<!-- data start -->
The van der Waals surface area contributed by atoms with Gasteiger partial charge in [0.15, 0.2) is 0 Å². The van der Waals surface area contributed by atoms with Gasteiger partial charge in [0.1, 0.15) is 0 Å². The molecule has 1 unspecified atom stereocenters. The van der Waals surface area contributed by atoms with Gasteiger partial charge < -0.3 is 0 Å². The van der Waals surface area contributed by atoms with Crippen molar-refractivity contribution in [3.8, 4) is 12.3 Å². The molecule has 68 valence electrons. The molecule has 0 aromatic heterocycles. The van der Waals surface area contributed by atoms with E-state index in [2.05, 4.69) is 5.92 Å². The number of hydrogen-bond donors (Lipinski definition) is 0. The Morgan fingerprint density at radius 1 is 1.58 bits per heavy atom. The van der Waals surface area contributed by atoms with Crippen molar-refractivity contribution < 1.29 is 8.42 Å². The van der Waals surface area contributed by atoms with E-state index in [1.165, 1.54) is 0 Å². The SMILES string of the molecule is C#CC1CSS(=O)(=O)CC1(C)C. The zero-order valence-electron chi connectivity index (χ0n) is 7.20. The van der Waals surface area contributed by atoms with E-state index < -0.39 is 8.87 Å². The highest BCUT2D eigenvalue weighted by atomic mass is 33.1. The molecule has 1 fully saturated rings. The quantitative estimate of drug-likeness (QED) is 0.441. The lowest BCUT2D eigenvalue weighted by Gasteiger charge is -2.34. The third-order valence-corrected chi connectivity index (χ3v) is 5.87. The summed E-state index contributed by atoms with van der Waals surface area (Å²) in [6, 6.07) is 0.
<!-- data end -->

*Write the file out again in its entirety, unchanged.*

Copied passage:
The van der Waals surface area contributed by atoms with Gasteiger partial charge in [0.15, 0.2) is 0 Å². The van der Waals surface area contributed by atoms with Gasteiger partial charge in [0.1, 0.15) is 0 Å². The molecule has 1 unspecified atom stereocenters. The van der Waals surface area contributed by atoms with Gasteiger partial charge < -0.3 is 0 Å². The van der Waals surface area contributed by atoms with Crippen molar-refractivity contribution in [3.8, 4) is 12.3 Å². The molecule has 68 valence electrons. The molecule has 0 aromatic heterocycles. The van der Waals surface area contributed by atoms with E-state index in [2.05, 4.69) is 5.92 Å². The number of hydrogen-bond donors (Lipinski definition) is 0. The Morgan fingerprint density at radius 1 is 1.58 bits per heavy atom. The van der Waals surface area contributed by atoms with Crippen molar-refractivity contribution < 1.29 is 8.42 Å². The van der Waals surface area contributed by atoms with E-state index in [1.165, 1.54) is 0 Å². The SMILES string of the molecule is C#CC1CSS(=O)(=O)CC1(C)C. The zero-order valence-electron chi connectivity index (χ0n) is 7.20. The van der Waals surface area contributed by atoms with E-state index < -0.39 is 8.87 Å². The highest BCUT2D eigenvalue weighted by atomic mass is 33.1. The molecule has 1 fully saturated rings. The quantitative estimate of drug-likeness (QED) is 0.441. The lowest BCUT2D eigenvalue weighted by Gasteiger charge is -2.34. The third-order valence-corrected chi connectivity index (χ3v) is 5.87. The summed E-state index contributed by atoms with van der Waals surface area (Å²) in [6, 6.07) is 0.